• Introduction by Dr. Jon Andrus, Adjunct Professor, Milken Institute School of Public Health

  • Presentation by Prof. Jean-Jacques Muyembe Tamfum on 'Lessons from the discovery of Ebola and outbreak response in Democratic Republic of Congo'

  • Panel discussion moderated by Dr. David Heymann, Chairman of the Mérieux Foundation USA and Chair of WHO’s Strategic and Technical Advisory Group on Infectious Hazards (STAG-IH). While at CDC in sub-Saharan Africa, Dr. Heymann investigated the first Ebola outbreak discovered by Prof. Muyembe. The panel discussion on 'Challenges and opportunities for future detection of pandemic threats' will feature:

    • Dr. Tom Inglesby, Director, Center for Health Security, Johns Hopkins Bloomberg School of Public Health 

    • Dr. Rebecca Katz, Director, Center for Global Health Science and Security, Georgetown  

    • Dr. Christopher N. Mores, Professor, Department of Global Health, Director, BSL-3 Containment Facility, Milken Institute School of Public Health, George Washington University

    • Dr. Nancy Sullivan, Senior Investigator, Acting Chief, Viral Pathogenesis Laboratory, Chief, Biodefense Research Section, NIAID 

    • Dr. Daniel Mukadi, Regional Director, National Institute of Biomedical Research (INRB), Director of the Rodolphe Mérieux Laboratory INRB Goma

  • Q&A

  • Closing remarks by Dr. Dorothy Peprah, Senior Global Health Security Agenda Advisor, USAID

About Milken Institute School of Public Health at the George Washington University Established in July 1997 as the School of Public Health and Health Services, Milken Institute School of Public Health is the only school of public health in the nation’s capital. Today, students from all over the United States and the world pursue undergraduate, graduate and doctoral-level degrees in public health. The school also offers an online Master of Public Health, MPH@GW, and an online Executive Master of Health Administration, MHA@GW.

About the Mérieux Foundation

The Mérieux Foundation, an independent family foundation with public interest status created in France in 1967, is committed to fighting against infectious diseases affecting low- and middle-income countries by strengthening their clinical biology capacities. The foundation’s action is focused on diagnostics, an essential aspect of patient care and an indispensable tool for disease surveillance and control. In the field, the foundation works to improve the living conditions of vulnerable populations, focusing on mothers and children. Founded in 2012 in Washington, DC, the Mérieux Foundation USA engages American partners in Mérieux Foundation initiatives and opens opportunities for new collaborations and technological innovation to foster sustainable health systems around the world.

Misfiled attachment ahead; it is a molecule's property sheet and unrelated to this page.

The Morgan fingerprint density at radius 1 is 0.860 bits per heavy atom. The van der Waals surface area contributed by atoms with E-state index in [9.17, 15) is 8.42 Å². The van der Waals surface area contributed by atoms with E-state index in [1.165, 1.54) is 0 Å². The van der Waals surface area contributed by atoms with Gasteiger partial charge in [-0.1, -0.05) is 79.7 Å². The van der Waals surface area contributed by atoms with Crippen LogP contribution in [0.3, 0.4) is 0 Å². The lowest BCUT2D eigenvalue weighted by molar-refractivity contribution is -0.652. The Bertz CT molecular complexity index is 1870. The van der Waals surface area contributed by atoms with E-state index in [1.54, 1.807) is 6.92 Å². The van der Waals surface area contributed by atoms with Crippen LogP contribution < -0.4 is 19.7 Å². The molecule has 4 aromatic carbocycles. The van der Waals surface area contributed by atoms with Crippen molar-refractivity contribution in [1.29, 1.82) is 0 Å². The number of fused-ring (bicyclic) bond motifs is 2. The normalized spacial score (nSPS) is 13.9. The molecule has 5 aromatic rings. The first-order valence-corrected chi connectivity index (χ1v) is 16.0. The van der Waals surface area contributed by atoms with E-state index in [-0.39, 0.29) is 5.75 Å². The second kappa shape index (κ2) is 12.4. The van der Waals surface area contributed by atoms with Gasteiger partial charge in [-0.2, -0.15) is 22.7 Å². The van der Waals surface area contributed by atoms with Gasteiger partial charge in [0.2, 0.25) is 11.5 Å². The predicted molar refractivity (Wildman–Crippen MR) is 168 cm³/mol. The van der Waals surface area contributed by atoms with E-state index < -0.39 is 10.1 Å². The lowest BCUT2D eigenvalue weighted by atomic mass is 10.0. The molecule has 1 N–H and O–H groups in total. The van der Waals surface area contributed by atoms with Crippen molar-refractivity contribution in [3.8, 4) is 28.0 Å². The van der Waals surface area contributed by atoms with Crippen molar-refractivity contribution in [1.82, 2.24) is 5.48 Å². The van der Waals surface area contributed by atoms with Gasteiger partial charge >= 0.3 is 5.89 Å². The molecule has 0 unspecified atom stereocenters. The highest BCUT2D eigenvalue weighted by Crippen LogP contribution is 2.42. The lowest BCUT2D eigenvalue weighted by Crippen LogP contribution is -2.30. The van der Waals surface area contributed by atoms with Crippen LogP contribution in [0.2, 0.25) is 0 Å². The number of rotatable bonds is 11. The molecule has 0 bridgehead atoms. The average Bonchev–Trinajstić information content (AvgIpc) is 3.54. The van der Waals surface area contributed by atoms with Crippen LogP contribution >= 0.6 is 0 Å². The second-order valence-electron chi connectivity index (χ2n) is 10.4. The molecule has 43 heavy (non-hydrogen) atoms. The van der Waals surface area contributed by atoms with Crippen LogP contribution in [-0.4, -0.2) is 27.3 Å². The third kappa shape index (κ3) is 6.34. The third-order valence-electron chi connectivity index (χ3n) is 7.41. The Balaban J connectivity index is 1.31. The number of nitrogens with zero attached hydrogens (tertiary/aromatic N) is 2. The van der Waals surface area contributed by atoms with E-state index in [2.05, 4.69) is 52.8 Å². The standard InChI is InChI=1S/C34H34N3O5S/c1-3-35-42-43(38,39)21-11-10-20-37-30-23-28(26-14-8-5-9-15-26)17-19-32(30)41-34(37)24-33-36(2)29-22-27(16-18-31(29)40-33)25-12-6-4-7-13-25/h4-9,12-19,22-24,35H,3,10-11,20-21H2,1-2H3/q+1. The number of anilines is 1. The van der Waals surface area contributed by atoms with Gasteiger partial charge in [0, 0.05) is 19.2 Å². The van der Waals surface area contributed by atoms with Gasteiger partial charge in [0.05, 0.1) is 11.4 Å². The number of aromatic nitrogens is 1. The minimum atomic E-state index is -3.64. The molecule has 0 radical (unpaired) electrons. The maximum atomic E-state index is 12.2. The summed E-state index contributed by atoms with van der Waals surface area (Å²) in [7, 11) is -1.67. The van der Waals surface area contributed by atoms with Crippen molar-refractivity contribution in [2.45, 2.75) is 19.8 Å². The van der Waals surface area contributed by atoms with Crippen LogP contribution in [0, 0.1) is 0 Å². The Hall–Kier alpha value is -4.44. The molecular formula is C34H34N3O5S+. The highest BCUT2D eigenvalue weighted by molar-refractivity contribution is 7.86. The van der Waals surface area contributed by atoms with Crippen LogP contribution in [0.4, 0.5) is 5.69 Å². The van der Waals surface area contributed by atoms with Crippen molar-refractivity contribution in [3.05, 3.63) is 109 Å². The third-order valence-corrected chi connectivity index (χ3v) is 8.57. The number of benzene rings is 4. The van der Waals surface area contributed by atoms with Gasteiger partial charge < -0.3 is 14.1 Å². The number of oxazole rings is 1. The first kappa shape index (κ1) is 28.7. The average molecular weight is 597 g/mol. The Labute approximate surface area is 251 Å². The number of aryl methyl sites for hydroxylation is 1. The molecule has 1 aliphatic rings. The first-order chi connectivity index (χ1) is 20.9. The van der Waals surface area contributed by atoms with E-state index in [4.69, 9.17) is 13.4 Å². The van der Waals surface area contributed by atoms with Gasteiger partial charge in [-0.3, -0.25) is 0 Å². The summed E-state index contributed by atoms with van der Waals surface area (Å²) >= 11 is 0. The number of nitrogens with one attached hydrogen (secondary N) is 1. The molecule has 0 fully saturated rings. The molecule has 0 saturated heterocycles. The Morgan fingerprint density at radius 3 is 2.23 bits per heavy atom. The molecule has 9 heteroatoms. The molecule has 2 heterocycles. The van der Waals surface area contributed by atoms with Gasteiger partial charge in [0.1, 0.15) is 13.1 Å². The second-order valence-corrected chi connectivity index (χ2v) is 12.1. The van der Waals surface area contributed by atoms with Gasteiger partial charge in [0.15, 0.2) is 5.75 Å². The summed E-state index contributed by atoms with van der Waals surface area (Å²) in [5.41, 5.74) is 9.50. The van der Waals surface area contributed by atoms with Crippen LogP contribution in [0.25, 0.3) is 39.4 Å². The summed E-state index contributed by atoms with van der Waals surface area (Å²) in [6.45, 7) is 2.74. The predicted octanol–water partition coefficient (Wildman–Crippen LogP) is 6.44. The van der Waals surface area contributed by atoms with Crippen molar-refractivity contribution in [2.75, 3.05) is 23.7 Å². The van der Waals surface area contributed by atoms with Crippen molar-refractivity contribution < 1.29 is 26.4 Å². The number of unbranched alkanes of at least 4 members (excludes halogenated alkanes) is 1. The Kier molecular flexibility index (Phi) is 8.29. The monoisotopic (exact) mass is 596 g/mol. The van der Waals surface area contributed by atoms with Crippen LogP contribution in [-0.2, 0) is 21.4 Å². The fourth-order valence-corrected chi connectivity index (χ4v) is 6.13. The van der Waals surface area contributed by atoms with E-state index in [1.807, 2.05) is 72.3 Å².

Working in 25 countries in Africa, Latin America, Asia and the Middle East, the Mérieux Foundation focuses on 4 objectives:

  • Increasing vulnerable populations’ access to diagnostics by strengthening clinical laboratories in national healthcare systems

  • Enhancing local applied research capabilities by creating Rodolphe Mérieux Laboratories, transferred to local partners, training researchers and developing collaborative programs

  • Encouraging knowledge-sharing and public health initiatives leveraging Les Pensières Center for Global Health

  • Improving conditions for mothers and children taking a global health approach.

Find out more: @MerieuxFdn

About the National Institute of Biomedical Research (INRB)

The National Institute of Biomedical Research (INRB), founded in 1984, is a 70,000 m² facility. It has been a World Health Organization Collaborating Center since 2018, headed by Professor Muyembe Tamfum, MD, PhD, serving as the national biomedical research laboratory for the Ministry of Health of the Democratic Republic of Congo (DRC). It is a multidisciplinary institute that collectively has decades of experience in both the identification, treatment and prevention of diseases in the DRC. Its core competencies include medical and biological testing, applied and translational research, communicable disease surveillance, and promotion of professional growth and development. INRB has continuously developed and trained quality researchers and produced outstanding results, most recently in control, prevention, and research in the current Ebola epidemic.